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The Mercado 2 de abril opened on April 2nd, 1902. It was the first market designed and built exclusively as a public market. It was also the last until 1937 when the Abelardo L. Rodríguez Market opened on the other side of the Centro Histórico. With around 115 vendors presently housed there, the 2 de abril is still going strong.
The market is named for the date of the victory of the Battle of Puebla, fought against the French invaders, way back in 1867. When the market opened that was still well within the lifetimes of the market’s first patrons. Even more important, the 2 de abril neighborhood had been marked off from the Guerrero neighborhood, just to the north. Porfiro Díaz had designated colonia Guerrero only in 1873. And 2 de abril was to be, now, the rich people’s part of Guerrero. And who was the great hero of the battle of 2 de abril? You guessed it, Porfiro Díaz.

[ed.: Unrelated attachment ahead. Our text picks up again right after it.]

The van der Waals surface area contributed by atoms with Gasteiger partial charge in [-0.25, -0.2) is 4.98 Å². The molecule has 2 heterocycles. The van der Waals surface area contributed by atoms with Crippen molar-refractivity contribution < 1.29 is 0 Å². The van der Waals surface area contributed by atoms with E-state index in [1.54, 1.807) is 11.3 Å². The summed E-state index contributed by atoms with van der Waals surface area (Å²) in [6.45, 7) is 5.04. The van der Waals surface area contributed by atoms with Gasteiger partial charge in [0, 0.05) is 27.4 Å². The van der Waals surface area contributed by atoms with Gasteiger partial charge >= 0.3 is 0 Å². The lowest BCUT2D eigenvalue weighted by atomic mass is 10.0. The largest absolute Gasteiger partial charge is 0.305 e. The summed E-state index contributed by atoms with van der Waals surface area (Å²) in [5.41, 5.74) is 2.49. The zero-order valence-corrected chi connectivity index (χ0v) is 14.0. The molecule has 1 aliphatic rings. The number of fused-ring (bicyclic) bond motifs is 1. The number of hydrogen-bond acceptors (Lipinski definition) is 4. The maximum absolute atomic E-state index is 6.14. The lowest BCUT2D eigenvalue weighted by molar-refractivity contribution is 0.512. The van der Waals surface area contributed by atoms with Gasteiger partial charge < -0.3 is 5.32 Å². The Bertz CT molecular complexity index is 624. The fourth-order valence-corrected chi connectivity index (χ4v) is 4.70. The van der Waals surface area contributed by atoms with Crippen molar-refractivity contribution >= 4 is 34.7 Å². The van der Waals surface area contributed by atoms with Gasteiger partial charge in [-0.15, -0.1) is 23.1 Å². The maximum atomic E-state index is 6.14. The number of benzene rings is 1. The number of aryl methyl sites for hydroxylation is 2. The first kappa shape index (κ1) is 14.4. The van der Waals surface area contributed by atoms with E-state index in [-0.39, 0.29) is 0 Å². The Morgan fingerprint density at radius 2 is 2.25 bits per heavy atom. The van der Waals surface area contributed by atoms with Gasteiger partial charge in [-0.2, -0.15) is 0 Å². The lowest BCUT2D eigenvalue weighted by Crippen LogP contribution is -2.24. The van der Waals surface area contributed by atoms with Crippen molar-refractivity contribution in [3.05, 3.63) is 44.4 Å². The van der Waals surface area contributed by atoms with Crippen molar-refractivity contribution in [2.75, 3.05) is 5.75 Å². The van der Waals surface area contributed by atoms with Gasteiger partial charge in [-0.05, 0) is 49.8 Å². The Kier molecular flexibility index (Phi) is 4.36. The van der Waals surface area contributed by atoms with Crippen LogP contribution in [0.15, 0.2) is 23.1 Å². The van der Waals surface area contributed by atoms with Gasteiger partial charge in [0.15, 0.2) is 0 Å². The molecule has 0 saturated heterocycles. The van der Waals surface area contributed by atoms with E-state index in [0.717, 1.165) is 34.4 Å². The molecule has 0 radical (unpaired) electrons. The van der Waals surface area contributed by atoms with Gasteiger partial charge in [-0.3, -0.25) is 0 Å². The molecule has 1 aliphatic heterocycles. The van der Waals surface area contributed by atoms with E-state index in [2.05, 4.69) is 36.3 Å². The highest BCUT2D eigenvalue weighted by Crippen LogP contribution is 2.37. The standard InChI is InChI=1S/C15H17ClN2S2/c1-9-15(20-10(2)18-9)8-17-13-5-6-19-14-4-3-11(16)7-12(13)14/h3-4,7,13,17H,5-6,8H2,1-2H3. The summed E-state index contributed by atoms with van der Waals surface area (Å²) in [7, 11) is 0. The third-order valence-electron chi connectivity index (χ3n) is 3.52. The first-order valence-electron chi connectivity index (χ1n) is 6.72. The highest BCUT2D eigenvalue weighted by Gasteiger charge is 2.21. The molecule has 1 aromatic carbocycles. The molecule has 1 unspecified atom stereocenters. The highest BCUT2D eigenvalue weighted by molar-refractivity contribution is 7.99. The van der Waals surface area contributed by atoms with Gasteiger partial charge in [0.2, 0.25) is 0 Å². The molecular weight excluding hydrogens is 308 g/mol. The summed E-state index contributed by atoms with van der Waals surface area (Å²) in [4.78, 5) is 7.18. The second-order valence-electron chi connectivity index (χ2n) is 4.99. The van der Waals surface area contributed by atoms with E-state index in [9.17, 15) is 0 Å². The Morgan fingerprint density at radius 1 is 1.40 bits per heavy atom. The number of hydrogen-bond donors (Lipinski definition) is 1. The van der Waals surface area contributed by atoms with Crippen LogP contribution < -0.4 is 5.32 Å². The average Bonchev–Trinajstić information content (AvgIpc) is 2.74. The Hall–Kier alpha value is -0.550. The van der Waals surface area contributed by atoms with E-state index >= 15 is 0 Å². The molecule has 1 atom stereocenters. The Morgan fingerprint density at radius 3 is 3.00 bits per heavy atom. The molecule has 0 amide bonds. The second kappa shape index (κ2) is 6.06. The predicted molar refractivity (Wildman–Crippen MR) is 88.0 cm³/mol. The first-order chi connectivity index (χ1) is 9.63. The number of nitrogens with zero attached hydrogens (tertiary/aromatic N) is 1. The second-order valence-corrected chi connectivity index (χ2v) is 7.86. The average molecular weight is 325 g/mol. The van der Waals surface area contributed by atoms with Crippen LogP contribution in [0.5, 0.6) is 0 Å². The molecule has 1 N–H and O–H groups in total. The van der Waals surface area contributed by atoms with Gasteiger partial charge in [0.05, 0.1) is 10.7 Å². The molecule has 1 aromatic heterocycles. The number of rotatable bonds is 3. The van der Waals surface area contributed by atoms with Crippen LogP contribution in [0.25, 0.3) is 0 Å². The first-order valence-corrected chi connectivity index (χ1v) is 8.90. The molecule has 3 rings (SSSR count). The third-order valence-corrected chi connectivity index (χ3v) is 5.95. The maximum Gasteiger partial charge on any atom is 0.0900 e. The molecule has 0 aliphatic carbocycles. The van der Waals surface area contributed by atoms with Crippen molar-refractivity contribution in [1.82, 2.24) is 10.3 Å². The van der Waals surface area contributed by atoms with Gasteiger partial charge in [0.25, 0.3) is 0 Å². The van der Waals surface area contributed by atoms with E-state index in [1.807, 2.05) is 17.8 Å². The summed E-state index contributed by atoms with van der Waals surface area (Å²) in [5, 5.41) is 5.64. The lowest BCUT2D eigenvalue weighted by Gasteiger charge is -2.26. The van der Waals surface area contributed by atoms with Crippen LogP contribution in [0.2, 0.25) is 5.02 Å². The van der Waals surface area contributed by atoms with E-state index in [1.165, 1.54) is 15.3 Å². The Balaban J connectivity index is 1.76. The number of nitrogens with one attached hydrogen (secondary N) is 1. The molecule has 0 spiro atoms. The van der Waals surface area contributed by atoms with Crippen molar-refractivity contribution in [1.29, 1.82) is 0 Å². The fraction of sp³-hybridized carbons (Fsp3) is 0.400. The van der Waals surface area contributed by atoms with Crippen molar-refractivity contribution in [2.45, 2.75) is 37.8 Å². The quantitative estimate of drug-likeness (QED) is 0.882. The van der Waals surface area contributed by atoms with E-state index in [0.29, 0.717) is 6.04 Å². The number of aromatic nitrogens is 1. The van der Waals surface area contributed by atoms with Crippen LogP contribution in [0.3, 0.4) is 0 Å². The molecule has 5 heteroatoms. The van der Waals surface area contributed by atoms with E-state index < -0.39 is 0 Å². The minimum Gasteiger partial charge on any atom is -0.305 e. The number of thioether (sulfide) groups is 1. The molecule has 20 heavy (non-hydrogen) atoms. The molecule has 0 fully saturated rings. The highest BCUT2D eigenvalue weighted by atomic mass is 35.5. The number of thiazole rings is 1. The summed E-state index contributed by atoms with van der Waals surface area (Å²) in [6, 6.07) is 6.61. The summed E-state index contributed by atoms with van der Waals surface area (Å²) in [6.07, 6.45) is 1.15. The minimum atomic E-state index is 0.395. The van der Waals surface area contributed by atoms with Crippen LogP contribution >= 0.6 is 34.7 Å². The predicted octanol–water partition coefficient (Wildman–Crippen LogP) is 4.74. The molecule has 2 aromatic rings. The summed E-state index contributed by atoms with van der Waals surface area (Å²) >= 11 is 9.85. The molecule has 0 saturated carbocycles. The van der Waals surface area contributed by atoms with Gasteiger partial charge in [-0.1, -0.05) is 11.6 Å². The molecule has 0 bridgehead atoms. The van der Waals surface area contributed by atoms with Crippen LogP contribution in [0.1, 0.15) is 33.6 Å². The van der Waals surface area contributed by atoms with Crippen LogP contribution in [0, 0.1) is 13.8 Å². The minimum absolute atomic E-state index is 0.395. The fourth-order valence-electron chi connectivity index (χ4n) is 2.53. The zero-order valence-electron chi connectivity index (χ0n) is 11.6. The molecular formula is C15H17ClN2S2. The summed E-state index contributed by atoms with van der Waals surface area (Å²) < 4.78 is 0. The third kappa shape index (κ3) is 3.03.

There’s always been speculation, probably because of the market’s “flying iron” design, that Gustave Eiffel must have had something to do with it.
The same speculation, untruthfully, has been batted around with regard to the El Chopo Museum, as Eiffel had in fact spent some time in Mexico prior to the turn of the century. His masterful Palacio de Hiero in Orizaba, Veracruz is still one of the major attractions in that part of the state. Closer to home, Eiffel did build a bridge in Ecatepec, and no longer functioning as a bridge, it served briefly as a contemporary art space. Today the bridge is entirely abandoned, even while the Mercado 2 de abril keeps going strong.
The market is just north of the Alameda Central.
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